Company News
Mar 1, 2024

Loan rate cut weighs on Chinese banks' interest margins

The reduction in the loan rate is expected to negatively impact the interest margins and profits of Chinese banks. China Construction Bank, ICBC, and CITIC Bank are among those predicted to face the most significant challenges.

Following China's decision to reduce its five-year loan prime rate (LPR) by 25 basis points, the banking sector is anticipated to see a shrinkage in interest margins, with increased demand unlikely to compensate for the loss.

On February 20, China executed its most substantial reduction in the five-year LPR to date, setting it at 3.95%, while the one-year LPR remained at 3.45%.

Banks with a higher proportion of mortgage and long-term corporate loans, such as China Construction Bank (CCB) and Industrial and Commercial Bank of China (ICBC), are expected to be particularly affected, according to UOB Kay Hian analyst Kenny Lim Yong Hui.

Lim's analysis suggests that banks' net interest margins could contract by 3.9 basis points, translating to a 4.3% decrease in total net profit for 2024, assuming that 50% of loans linked to the five-year LPR are repriced and all other factors remain constant.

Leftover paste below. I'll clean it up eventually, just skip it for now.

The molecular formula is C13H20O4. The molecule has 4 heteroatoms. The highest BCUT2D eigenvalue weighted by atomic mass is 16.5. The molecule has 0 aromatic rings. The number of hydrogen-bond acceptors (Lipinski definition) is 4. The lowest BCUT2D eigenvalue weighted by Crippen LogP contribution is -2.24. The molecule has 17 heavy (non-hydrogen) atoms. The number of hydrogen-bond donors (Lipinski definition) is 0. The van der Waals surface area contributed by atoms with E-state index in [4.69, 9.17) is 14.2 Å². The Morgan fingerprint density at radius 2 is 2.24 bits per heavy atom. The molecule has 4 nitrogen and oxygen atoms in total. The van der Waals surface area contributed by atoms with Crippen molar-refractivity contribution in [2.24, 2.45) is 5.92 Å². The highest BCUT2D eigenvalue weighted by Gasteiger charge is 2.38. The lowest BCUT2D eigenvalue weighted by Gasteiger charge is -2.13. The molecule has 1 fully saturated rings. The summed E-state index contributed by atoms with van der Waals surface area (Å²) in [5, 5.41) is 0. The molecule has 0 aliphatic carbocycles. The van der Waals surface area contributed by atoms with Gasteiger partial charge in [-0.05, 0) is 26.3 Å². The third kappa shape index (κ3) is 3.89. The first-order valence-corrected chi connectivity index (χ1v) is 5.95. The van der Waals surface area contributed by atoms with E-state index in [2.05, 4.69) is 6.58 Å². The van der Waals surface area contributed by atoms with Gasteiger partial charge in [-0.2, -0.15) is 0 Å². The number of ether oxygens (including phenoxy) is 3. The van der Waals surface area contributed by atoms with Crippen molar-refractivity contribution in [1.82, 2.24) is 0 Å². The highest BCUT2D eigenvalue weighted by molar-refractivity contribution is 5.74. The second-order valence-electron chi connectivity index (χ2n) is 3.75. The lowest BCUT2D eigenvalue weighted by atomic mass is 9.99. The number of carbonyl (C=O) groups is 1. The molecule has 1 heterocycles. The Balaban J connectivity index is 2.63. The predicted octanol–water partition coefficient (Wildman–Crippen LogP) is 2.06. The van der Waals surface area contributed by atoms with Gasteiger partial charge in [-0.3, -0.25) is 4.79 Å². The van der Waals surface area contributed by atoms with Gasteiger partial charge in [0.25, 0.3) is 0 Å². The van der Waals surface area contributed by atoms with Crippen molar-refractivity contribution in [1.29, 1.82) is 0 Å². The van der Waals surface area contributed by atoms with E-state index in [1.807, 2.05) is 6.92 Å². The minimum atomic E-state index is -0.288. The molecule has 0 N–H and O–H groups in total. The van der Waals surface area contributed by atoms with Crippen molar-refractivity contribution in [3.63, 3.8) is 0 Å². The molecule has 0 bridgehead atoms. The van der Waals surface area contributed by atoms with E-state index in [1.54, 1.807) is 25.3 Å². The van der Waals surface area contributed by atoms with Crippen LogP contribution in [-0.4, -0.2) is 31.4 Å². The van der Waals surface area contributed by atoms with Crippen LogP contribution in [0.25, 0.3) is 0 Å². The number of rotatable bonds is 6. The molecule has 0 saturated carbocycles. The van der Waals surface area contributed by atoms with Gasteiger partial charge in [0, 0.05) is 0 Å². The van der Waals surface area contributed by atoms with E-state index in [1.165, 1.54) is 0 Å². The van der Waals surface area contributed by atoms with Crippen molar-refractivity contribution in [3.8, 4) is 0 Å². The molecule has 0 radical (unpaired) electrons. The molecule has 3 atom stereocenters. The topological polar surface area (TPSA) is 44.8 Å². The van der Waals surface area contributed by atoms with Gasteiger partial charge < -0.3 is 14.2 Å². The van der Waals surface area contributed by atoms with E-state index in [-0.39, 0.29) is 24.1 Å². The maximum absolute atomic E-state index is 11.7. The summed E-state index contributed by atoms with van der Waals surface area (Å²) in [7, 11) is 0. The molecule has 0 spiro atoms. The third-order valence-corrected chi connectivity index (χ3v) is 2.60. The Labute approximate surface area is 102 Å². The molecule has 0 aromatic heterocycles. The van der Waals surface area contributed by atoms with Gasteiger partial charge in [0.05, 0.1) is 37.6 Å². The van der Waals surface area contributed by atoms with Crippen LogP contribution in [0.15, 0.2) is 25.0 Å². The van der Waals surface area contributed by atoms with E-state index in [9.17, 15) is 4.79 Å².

In a scenario where 50% of the five-year LPR loans are repriced, CCB and ICBC could see their net interest margins decrease by 4.5% and 4.7%, respectively, in 2024. This would also result in a net profit reduction of 3.3% for CCB and 3.9% for ICBC.

CITIC Bank might experience a 5.8% decrease in both net interest margin and net profits, while Bank of China (BOC) could see a 4.5% reduction in interest margin and a 3.8% drop in profits, if they reprice 50% of their five-year LPR loans.

China Merchants Bank (CMB), with its lower exposure to corporate loans, is expected to face a less severe impact. A repricing of 50% of five-year LPR loans could lead to a 2.9% decline in net interest margins and a 1.5% decrease in net profits for CMB, significantly lower than other banks.

Additionally, the banking sector's margins may continue to suffer into 2025, as per Lim's warning. He suggests that without regulatory measures to reduce banks' funding costs, the recent LPR cut could lead to a delayed and less significant recovery in net interest margins.

Lim recommends a cut in deposit rates as a more immediate solution to reduce banks' interest expenses compared to cutting time deposit rates, due to the longer repricing period of the latter. Despite lower interest rates, consumer caution towards purchasing houses is expected to persist, influenced by economic uncertainties and diminished confidence in the property market.